A CAPTCHA is a program that protects websites against bots by generating and grading tests that humans can pass but current computer programs cannot.For example, humans can read distorted text as the one shown below, but current computer programs can't: The term CAPTCHA (for Completely Automated Public Turing Test To Tell Computers and Humans Apart) was coined in 2000 by Luis von Ahn, Manuel Blum, Nicholas Hopper and John Langford of Carnegie Mellon University.Many implementations of CAPTCHAs use undistorted text, or text with only minor distortions. In addition to making the images unreadable by computers, the system should ensure that there are no easy ways around it at the script level.
A free and secure implementation that uses CAPTCHAs to obfuscate an email address can be found at re CAPTCHA Mail Hide. In November 1999, an online poll asking which was the best graduate school in computer science (a dangerous question to ask over the web! As is the case with most online polls, IP addresses of voters were recorded in order to prevent single users from voting more than once.
However, students at Carnegie Mellon found a way to stuff the ballots using programs that voted for CMU thousands of times. The next day, students at MIT wrote their own program and the poll became a contest between voting "bots." MIT finished with 21,156 votes, Carnegie Mellon with 21,032 and every other school with less than 1,000. Not unless the poll ensures that only humans can vote. CAPTCHAs can also be used to prevent dictionary attacks in password systems.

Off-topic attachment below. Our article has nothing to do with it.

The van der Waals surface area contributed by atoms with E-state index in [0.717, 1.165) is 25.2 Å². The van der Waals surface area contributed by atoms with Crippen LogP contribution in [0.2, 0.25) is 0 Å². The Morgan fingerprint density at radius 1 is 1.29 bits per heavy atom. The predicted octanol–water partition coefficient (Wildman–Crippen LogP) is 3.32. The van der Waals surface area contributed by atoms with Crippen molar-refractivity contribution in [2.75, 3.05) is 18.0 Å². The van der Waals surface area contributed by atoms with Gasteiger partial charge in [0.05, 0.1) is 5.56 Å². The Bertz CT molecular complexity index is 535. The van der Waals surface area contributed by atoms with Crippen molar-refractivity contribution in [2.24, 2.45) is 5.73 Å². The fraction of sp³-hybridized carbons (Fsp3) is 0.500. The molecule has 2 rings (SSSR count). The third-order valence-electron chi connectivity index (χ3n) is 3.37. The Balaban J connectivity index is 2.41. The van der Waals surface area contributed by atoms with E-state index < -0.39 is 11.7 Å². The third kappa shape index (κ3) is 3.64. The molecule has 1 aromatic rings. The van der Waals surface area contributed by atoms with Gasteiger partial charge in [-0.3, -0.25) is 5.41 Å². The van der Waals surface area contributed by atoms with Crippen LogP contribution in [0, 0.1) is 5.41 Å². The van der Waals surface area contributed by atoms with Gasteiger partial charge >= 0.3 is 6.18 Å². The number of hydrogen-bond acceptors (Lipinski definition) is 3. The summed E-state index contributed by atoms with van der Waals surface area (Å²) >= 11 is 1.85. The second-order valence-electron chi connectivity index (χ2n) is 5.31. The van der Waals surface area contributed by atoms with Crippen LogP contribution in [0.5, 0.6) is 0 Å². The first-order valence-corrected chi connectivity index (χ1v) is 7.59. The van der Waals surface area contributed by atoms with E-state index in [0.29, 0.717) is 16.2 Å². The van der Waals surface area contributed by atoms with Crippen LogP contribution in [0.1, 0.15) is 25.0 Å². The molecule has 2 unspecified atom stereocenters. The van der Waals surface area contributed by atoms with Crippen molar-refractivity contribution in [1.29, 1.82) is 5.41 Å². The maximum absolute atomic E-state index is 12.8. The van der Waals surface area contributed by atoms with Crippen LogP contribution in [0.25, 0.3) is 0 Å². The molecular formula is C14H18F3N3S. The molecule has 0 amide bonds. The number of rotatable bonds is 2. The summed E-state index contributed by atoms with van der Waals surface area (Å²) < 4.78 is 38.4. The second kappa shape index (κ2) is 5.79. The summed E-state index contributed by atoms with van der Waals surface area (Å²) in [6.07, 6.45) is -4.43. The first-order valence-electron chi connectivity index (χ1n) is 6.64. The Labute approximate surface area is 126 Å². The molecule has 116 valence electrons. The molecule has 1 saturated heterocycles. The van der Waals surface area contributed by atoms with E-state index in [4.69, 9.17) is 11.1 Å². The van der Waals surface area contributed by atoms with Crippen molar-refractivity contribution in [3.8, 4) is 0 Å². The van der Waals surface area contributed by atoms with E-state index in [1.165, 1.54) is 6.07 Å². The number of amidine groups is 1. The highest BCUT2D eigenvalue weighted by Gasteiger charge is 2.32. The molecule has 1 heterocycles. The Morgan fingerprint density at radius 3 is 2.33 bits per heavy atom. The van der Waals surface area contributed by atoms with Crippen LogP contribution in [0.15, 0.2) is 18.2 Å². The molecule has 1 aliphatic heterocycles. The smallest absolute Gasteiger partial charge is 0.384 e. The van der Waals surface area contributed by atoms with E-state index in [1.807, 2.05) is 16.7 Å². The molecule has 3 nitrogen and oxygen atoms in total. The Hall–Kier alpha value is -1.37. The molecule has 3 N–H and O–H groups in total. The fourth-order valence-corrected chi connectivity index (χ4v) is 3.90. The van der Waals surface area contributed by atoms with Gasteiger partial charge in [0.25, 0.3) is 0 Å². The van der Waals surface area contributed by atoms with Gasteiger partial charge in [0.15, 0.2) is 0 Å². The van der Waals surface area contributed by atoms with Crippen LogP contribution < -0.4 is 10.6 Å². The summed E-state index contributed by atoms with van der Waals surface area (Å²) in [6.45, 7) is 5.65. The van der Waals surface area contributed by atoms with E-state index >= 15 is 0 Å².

True CAPTCHAs should be secure even after a significant number of websites adopt them. In general, making your own CAPTCHA script (e.g., using PHP, Perl or .
Net) is a bad idea, as there are many failure modes.
However, in order to truly guarantee that bots won't enter a web site, CAPTCHAs are needed. CAPTCHAs also offer a plausible solution against email worms and spam: "I will only accept an email if I know there is a human behind the other computer." A few companies are already marketing this idea.
If your website needs protection from abuse, it is recommended that you use a CAPTCHA.Please consult with a translator for accuracy if you are relying on the translation or are using this site for official business.If you have any questions please contact: Bilingual Services Program at (916) 324-5482 A copy of this disclaimer can also be found on our Disclaimer page.(2) Systems where a solution to the same CAPTCHA can be used multiple times (this makes the CAPTCHA vulnerable to so-called "replay attacks").Most CAPTCHA scripts found freely on the Web are vulnerable to these types of attacks. There are various "CAPTCHAs" that would be insecure if a significant number of sites started using them.The economics of this attack just don't add up: every time a porn site shows a CAPTCHA before a porn image, they risk losing a customer to another site that doesn't do this.